ATLANTA (November 10, 2015) - Today, members from Ocean Conservancy’s Trash Free Seas Alliance® will gather at Georgia Aquarium, to discuss the latest science and information available on marine debris, and better understand how to address this growing problem. Georgia Aquarium became a member of the Trash Free Seas Alliance this past May - joining a group of more than 20 sustainability leaders from across the globe. The Trash Free Seas Alliance is a unique forum launched by Ocean Conservancy in 2012 that brings together thought leaders from industry, conservation, and academia to create a forum for pragmatic, real-world collaboration focused on measurable reduction of ocean trash. Alliance members commit to shared exploration of long-term strategies that improve ocean health by reducing or eliminating ocean trash.
Along with overfishing, global warming and ocean acidification, plastic pollution is one of the top conservation threats to the ocean today. In their natural setting, many of the species at Georgia Aquarium, including dolphins, whales, sea lions, fish and penguins, suffer the impacts of plastic pollution, so the issue is very relevant to the Aquarium’s mission.
“Earlier this year, staff from the Georgia Aquarium Conservation Field Station in Marineland, Florida, recovered the body of a stranded beaked whale and found its stomach to be full of plastic debris. This case was just one example that has encouraged us to look for partners in the mission to reduce plastic pollution, a task which is both pressing and daunting. Ocean Conservancy has championed an inclusive approach that seeks to build bridges between industry and conservation groups and we at Georgia Aquarium are delighted to lend our support so that we might all work together toward better stewardship of the ocean," said Dr. Alistair Dove, director of research and conservation at Georgia Aquarium.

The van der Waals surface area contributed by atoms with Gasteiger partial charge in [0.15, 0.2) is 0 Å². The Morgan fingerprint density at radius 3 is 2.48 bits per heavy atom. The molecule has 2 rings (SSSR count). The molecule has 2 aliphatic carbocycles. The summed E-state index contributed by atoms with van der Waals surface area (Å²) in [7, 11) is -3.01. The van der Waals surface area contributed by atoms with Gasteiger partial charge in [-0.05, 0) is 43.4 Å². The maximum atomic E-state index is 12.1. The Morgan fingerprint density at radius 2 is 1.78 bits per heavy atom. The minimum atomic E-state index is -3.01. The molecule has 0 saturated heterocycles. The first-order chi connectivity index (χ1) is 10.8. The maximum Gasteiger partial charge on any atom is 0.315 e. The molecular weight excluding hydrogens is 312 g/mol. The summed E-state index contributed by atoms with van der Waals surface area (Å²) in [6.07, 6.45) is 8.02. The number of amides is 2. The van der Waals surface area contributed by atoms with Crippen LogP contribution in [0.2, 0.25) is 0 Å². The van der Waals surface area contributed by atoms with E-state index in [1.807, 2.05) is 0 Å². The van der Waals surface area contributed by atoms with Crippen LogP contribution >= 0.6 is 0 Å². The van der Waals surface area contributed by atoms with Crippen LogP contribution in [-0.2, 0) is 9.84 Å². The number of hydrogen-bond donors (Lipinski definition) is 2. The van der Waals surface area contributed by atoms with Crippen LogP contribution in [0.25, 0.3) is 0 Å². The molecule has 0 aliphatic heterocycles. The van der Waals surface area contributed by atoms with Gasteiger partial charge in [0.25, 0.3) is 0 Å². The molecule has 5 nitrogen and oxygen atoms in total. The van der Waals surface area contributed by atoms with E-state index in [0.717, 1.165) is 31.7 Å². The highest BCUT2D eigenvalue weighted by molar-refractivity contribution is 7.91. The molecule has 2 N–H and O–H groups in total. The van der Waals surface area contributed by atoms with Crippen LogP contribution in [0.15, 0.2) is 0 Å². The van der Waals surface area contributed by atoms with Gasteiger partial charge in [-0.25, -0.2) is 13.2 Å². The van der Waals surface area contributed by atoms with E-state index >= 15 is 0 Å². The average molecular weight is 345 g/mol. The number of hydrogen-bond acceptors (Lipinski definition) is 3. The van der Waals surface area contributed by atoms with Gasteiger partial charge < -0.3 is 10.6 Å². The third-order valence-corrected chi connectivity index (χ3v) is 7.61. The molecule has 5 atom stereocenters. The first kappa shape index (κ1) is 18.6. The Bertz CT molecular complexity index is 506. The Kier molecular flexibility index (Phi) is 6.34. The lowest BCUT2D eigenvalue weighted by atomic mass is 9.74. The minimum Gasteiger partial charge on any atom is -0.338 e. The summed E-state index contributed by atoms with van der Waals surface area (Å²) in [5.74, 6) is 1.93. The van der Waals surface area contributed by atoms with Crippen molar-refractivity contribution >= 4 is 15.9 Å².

Stemming the Tide: Land-based strategies for a plastic-free ocean is a first-of-its-kind, solutions-oriented report from Ocean Conservancy, as a signature initiative of the Trash Free Seas Alliance, in partnership with the McKinsey Center for Business and Environment. The report outlines specific land-based solutions for plastic waste in the ocean, starting with the elimination of plastic waste leakage in five countries where ocean plastic inputs are currently greatest).
“The report’s findings confirm what many have long thought – that ocean plastic solutions actually begin on land. It will take a coordinated effort of industry, NGOs and government to solve this growing economic and environmental problem," said Andreas Merkl, CEO of Ocean Conservancy.
Stemming the Tide underscores that the next 10 years will be critical to effectively solve the problem of ocean plastic– a problem that is not just local, but global in nature and calls for a concerted global response.
Members of the Trash Free Seas Alliance will be coming together in Atlanta for cross industry discussion about what can be done in the near future to address this growing concern. By bringing together industry, governments, and NGOs, the meeting’s goal is to catalyze and prioritize the ocean plastic waste issue as part of the global policy agenda on the ocean and the environment. At this meeting, the Alliance will explore how to convert the knowledge gained from the Stemming the Tide into on the ground action in the five priority countries, as well as an inquiry into additional innovation and solution initiatives that the Alliance can incubate moving forward.
ABOUT GEORGIA AQUARIUM
Georgia Aquarium in Atlanta is a 501(c)(3) non-profit organization that contains more than 10 million gallons of water and has the largest collection of aquatic animals. Georgia Aquarium’s mission is to be a scientific institution that entertains and educates, features exhibits and programs of the highest standards, and offers engaging and exciting guest experiences that promote the conservation of aquatic biodiversity throughout the world. Georgia Aquarium is an accredited member of the Association of Zoos and Aquariums and the Alliance of Marine Mammal Parks and Aquariums. For additional information, visit www.georgiaaquarium.org.
ABOUT THE TRASH FREE SEAS ALLIANCE
Launched by Ocean Conservancy in 2012, the Trash Free Seas Alliance brings together thought leaders from industry, conservation and academia to create a forum for pragmatic, real-world collaboration focused on the measurable reduction of ocean trash. Alliance members commit to shared exploration of long-term strategies that improve ocean health by reducing or eliminating ocean trash. Visit the Trash Free Seas Alliance webpage for more information.